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Schools

New school offers second chance

Students of Bayside High, an alternative school, leave old quarters for a new building at 14405 49th St. N.

By DONNA WINCHESTER
Published October 19, 2004

CLEARWATER - It was midsummer when Richard Ditullio decided to give up on school.

The 17-year-old had failed all of his classes and had 82 unexcused absences, which meant he would be repeating his freshman year at Northeast High a third time.

His mother, Tonja Isaac, suggested he enroll in General Educational Development, or GED, classes. Then she found out about a new alternative high school for students who have been unsuccessful in traditional schools.

After nearly 12 weeks, Ditullio's grades are better, his attendance is up and he looks forward to going to school.

"I was always told I needed a diploma to succeed, but I never thought it would happen for me," he said. "Now I wake up every morning feeling a lot better about myself."

Ditullio and 134 other ninth- through 12th-graders who attend Bayside High, the Pinellas district's first long-term alternative school, moved into a new 90,000-square-foot building Monday after starting the year in temporary headquarters at the old Dunedin Highland Middle School. The new facility at 14405 49th St. N eventually will serve about 500 students identified as habitual truants, too old for their grade level and off track for graduation.

It also will serve students who have completed terms at secondary reassignment or disciplinary schools but are not ready to return to their original schools, and those making the transition from juvenile justice programs. They may or may not have discipline issues in addition to academic challenges.

Cathy Fleeger, an assistant superintendent in charge of high schools, said placement there is voluntary.

"It's just another alternative to give parents some options for success," she said.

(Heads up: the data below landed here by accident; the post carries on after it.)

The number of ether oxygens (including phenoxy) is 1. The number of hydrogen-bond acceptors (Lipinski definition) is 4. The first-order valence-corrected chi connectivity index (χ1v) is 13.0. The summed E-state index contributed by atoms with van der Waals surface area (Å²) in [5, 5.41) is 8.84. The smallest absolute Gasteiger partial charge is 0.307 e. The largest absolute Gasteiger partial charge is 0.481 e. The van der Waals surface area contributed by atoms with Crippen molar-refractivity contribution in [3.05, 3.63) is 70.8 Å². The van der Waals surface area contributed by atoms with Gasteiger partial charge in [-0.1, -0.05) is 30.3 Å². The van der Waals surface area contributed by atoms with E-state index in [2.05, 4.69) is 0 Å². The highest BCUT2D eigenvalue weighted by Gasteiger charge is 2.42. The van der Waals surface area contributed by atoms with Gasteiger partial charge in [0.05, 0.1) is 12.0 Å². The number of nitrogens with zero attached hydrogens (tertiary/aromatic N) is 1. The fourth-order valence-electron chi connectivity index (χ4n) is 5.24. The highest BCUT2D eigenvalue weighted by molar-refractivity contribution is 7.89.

Students who apply to Bayside High are assessed to make sure the program is right for them, said Bayside principal Philip Wirth.

"We're not going to tolerate any kind of misbehavior that would jeopardize the educational process or the safety of any student," he said. "We have the ability to say we're not a good fit."

Bayside has a strict dress code: no backpacks, no logos on clothing, no open-toed shoes. A cadre of support personnel, including a social worker, a school psychologist and a behavior specialist provide extra resources.

Bayside will keep students until they graduate. The school will offer a "diploma exit option" beginning next semester that will grant a performance-based standard diploma - as opposed to a credits-based diploma - to students who complete GED classes, pass the GED test and pass the FCAT.

Fleeger and Wirth count on the school to help lower the dropout rate. Classes are capped at 22 students to ensure individual attention. Block scheduling lets students earn more credits to make up missed classes.

While the per-pupil cost at Largo High School last year was $3,454, the district projects a first-year per pupil cost of $6,661 for Bayside students.

"When you look at the cost of incarcerating individuals versus the cost of educating them, it's three to four times that amount," he said. "I think we need to look at spending more on education as a whole, not only at Bayside and other alternative sites, but throughout the district."

School Board members first committed to building a high school for troubled teenagers in 1997. They chose a site off 150th Avenue N west of 58th Street, where the district already owned land. But nearby residents complained about having at-risk students in the neighborhood.

The district then pursued the current site on 49th Street. The board bought the 12-acre site for $2.4-million after a referendum approved by voters in November 2002.

The new building has a host of special features - a reception area nearly 30 feet high with floor-to-ceiling windows, visual and performing arts studios and five technology labs - but Bayside has the standard security equipment found at other high schools. Its 65 surveillance cameras were installed primarily to protect the property and keep students safe, Wirth said.

"It's like a whole new ballgame," said teacher Ken Bambery. "I see this as a commitment from the county that we're going to address these students' needs."

-- Times staff writer Thomas C. Tobin contributed to this report.

[Last modified October 19, 2004, 03:59:07]


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